The Tartar Steppe

It’s feast or famine at No. 56 and right now it’s feast. A feast of lovely books and I will share them with you as I read them. First I never got round to mentioning that I was given two books after I fell downstairs.

I’d like to tell you today about one of them and I think it unlikely that you will have heard of the author. You will almost certainly remember John Keegan: military historian, writer, journalist and five star good egg, even if he did support the Iraq War. One episode sticks in my mind. He was invited to travel from Somerset to the White House in 1994 to brief President Clinton on the 50th anniversary of the Normandy landings. He had lectured in history at Sandhurst so this assignment posed no problem (although he did do some revision on the American role) – until he was told at the door to the Oval Office that he had only fifteen minutes with the President. He said that his lecture had all the detail and depth of a Ladybird book. Subsequently, when reviewing a fleet of battleships in the Channel, Clinton did not do well. He pointed at an aircraft carrier and asked the British Admiral beside him what it was. “That, Mr President, is the biggest battleship in the world; it’s the USS George Washington and it’s one of yours.” Do you think President-elect Trump will have the intellectual curiosity, the intelligence or the attention-span to seek advice from a latter day John Keegan?

Sir John Keegan

After that digression, this is what John Keegan had to say about the book I am reading. “It is not often that a masterpiece falls into one’s hands. But The Tartar Steppe is undoubtedly a masterpiece, a sublime book, and Buzzati a master of the written word.” Sorry, one more digression. I was once asked to contribute a suitably enthusiastic quote for the blurb on the back of a paperback and was mightily disappointed to be given a choice of ten to choose from. I never quite trust enthusiastic endorsements after that experience.

Dino Buzzati

Marco waxed lyrical about The Tartar Steppe over the bibulous lunch that preceded my fall and it was generous of him to send me a copy when I was convalescing. A talented disciple of Stephen Potter, he told me that of course it reads much better in Italian. I am content with Stuart Hood’s translation. It is a fascinating tale, part allegory, part fable told in a dreamlike way. I am only a short way into it but already am forming theories about its meaning. Is it about warfare or is it a brilliant critique of how we waste our lives in humdrum repetitive jobs? Does it attempt to show how small a mark Mankind makes on the vast landscape of the planet? Well, I probably won’t know even after another two hundred pages.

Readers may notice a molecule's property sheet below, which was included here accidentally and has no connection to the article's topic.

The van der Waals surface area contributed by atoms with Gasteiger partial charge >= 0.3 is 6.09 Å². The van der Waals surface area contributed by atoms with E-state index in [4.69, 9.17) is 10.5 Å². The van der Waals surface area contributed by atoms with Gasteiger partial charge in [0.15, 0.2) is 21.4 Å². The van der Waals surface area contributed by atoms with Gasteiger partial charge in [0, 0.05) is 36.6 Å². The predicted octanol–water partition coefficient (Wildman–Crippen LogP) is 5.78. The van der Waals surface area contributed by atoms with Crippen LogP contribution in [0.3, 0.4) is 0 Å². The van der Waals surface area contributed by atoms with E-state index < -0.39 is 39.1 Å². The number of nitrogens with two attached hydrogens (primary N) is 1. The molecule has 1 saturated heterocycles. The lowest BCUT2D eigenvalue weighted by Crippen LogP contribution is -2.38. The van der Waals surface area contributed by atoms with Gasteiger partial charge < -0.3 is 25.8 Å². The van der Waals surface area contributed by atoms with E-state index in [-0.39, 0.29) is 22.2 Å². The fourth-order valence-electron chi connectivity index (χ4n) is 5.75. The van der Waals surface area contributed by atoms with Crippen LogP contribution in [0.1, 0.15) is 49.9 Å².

I must confess that I although I read John Keegan’s articles in The Daily Telegraph I have not read any of his books. A good place to start would be The Face of Battle.  This is how it is described in his Telegraph obituary.

What is it like to be in a battle? Instead of adopting a commander’s perspective, seeing every conflict as an impersonal flow of causation, currents and tendencies in the way favoured by contemporary historians, Keegan concentrated on the experience of the common soldier. 

After elegantly discussing why history is usually written by victors and the limitations of survivors’ accounts, he examined three battles: Agincourt in 1415, Waterloo in 1815 and the Somme in 1916. Drawing on a wide variety of sources, including priests’ eyewitness accounts of the first, a post-conflict questionnaire sent out by an officer after the second, and the flood of letters, diaries, poetry and official reports written during the last, he described what in the past had all too often been skated over: the deep fears, the lust for killing, the willingness to risk one’s life for a comrade — characteristics common to the soldiers of all three battles. He evoked the sights, sounds and smells of war, vividly bringing home the experience for both veterans and civilian readers.

Bugatti and Keegan – two authors writing about war in completely different ways. Another day, if I remember, I will tell you about another Italian’s view of war; a Nobel prize winner no less, who I saw once in the flesh and falls into the category of chateau bottled, copper-bottomed, sea-going complete shit. Sorry, Marco, but there are plenty of Brits you can nominate.

As it’s Christmas let’s have a repeat. Did I really see ABBA at a Vitol party in a big hotel in Park Lane in the early 1980s?

 

2 thoughts on “The Tartar Steppe”

  1. Well, I have just finished Tartar Steppe and a more dismal book is difficult to imagine. Chap in the middle of nowhere devotes his career to waiting for them to arrive and pops his clogs the day before they do. No jokes in between. Lucky I wasn’t reading it in some dismal Hilton on the road or I might not have survived either!
    Makes Ibsen seem jolly in comparison. Well written I grant.

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